These are the four commodities that will go up in price in 2017

Courtney Goldsmith
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These are the commodities Brits will be shelling out more for in 2017 (Source: Getty)

Since the pound plummeted after the Brexit vote, consumers have been faced with warnings of coming food price hikes – most notably Unilever's Marmite, Birds Eye and PepsiCo.

“There’s absolutely no chance prices will stay the same. They’ll go up for sure, it’s just a question of how much," a food supplier told research firm Nielsen.

New data by Nielsen has revealed four products that are expected to experience price increases in 2017.

Olive oil

Currency fluctuations and poor harvests in southern Europe and have led to potential rises in supermarket olive oil after Christmas.

Spanish extra virgin olive oil prices have jumped from €3,200/tonne (£2,751/tonne) to €3,600/tonne (£3,095/tonne), and suppliers fear Italian extra virgin olive oil prices, which currently trade at €6,000/tonne (£5,158/tonne), could return to the peak prices they reached in 2015.

Read more: Your salad dressing got more expensive last year


The nation's favourite drink is predicted to get pricier next year.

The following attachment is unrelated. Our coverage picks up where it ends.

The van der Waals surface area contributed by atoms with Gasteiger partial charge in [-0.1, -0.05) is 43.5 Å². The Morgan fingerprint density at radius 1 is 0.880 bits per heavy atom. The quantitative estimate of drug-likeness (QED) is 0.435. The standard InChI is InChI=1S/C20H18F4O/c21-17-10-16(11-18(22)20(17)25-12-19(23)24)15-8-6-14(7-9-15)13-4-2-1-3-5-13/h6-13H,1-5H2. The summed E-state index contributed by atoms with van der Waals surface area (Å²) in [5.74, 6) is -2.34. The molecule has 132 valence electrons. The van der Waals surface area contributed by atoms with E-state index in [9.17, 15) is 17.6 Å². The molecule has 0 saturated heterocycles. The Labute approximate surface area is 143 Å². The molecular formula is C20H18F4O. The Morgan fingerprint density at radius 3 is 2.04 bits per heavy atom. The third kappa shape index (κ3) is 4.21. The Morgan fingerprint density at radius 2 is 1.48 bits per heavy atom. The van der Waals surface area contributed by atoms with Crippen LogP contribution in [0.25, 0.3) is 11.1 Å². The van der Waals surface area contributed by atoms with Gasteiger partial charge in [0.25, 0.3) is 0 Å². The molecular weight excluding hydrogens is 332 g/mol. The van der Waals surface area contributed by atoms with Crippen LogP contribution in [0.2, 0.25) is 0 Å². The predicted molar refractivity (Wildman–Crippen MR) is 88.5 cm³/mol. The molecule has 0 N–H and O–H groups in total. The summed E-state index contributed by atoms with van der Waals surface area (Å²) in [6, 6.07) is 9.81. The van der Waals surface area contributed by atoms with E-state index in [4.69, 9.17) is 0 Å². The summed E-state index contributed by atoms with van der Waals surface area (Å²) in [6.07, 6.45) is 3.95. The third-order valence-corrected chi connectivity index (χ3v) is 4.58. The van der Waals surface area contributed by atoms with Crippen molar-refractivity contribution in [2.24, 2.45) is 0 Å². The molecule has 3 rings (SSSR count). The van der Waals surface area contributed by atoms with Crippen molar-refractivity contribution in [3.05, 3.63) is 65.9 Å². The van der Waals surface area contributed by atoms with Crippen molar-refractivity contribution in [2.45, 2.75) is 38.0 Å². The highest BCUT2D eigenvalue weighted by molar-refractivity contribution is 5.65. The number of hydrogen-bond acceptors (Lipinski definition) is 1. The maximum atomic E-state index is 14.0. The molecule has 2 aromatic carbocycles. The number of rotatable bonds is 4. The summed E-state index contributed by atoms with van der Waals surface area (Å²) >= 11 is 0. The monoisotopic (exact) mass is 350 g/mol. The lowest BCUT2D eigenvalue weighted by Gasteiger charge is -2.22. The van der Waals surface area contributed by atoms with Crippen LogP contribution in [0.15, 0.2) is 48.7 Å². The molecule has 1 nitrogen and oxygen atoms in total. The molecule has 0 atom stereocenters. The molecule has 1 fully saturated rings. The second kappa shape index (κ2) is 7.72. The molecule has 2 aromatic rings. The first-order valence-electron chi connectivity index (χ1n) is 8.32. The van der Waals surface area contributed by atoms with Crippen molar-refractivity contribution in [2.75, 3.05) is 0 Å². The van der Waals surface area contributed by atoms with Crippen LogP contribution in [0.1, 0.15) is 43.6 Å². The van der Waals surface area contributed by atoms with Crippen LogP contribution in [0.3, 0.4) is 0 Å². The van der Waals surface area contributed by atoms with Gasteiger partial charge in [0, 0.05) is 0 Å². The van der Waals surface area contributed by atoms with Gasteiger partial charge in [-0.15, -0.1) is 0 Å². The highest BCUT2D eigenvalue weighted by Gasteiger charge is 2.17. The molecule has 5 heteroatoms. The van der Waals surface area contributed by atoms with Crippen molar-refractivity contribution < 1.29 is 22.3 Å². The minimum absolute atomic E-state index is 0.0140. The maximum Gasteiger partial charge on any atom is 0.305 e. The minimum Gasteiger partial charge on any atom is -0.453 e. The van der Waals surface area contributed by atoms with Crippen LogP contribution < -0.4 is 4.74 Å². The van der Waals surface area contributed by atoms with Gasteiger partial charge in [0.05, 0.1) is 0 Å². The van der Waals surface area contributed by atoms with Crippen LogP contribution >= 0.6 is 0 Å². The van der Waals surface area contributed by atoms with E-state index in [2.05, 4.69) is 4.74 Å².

Peter Dries, director of customer and shopper marketing for Tetley, told Nielsen it's impossible to predict how the tea market will change after Article 50 is invoked.

"What we do know is that commodity prices are being affected by exchange rate movements," he said.

Tea, which is traded in dollars, and herbal infusions, which are traded in euros, have both been impacted by the weakening pound, Typhoo marketing controller Adil Hamid said.

Read more: Kenya considering launching tea futures to stabilise prices


The UK's wheat prices have risen in line with the pound's fall since June, meaning exports surged as British wheat became more competitive, the study said.

However, global prices are expected to remain low due to high stocks, meaning Warburtons, sourcing from Canada, and Kingsmill, mostly from Europe, may not be so disadvantaged after all.


“We believe prosecco pricing will increase over the next 12 months at entry level,” said Ian Thomson, creative director at Thomson & Scott.

The UK's "race to the bottom" on the quality and price of prosecco isn't sustainable with currency fluctuations, he said, prompting consumers to trade up and spend more for better quality prosecco.

Read more: Here's how the UK's prosecco and champagne markets fared this year

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